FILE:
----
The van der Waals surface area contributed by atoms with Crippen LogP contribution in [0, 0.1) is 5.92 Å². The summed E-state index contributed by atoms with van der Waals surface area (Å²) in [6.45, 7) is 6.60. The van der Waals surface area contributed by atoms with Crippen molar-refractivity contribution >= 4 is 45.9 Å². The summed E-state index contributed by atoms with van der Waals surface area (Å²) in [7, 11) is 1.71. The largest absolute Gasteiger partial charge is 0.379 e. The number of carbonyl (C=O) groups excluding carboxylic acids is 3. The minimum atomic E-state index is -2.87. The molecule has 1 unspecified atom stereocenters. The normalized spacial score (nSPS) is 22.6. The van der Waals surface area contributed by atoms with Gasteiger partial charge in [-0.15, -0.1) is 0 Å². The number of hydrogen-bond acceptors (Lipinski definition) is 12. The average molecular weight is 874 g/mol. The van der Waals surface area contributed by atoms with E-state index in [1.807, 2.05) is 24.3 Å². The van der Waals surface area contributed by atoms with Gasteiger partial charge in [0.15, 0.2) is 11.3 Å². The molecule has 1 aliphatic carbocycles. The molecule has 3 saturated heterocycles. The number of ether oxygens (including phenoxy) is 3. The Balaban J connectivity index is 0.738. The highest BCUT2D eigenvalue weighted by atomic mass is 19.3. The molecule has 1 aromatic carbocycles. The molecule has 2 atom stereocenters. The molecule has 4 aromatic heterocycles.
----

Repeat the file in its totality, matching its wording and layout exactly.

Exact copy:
The van der Waals surface area contributed by atoms with Crippen LogP contribution in [0, 0.1) is 5.92 Å². The summed E-state index contributed by atoms with van der Waals surface area (Å²) in [6.45, 7) is 6.60. The van der Waals surface area contributed by atoms with Crippen molar-refractivity contribution >= 4 is 45.9 Å². The summed E-state index contributed by atoms with van der Waals surface area (Å²) in [7, 11) is 1.71. The largest absolute Gasteiger partial charge is 0.379 e. The number of carbonyl (C=O) groups excluding carboxylic acids is 3. The minimum atomic E-state index is -2.87. The molecule has 1 unspecified atom stereocenters. The normalized spacial score (nSPS) is 22.6. The van der Waals surface area contributed by atoms with Gasteiger partial charge in [-0.15, -0.1) is 0 Å². The number of hydrogen-bond acceptors (Lipinski definition) is 12. The average molecular weight is 874 g/mol. The van der Waals surface area contributed by atoms with E-state index in [1.807, 2.05) is 24.3 Å². The van der Waals surface area contributed by atoms with Gasteiger partial charge in [0.15, 0.2) is 11.3 Å². The molecule has 1 aliphatic carbocycles. The molecule has 3 saturated heterocycles. The number of ether oxygens (including phenoxy) is 3. The Balaban J connectivity index is 0.738. The highest BCUT2D eigenvalue weighted by atomic mass is 19.3. The molecule has 1 aromatic carbocycles. The molecule has 2 atom stereocenters. The molecule has 4 aromatic heterocycles.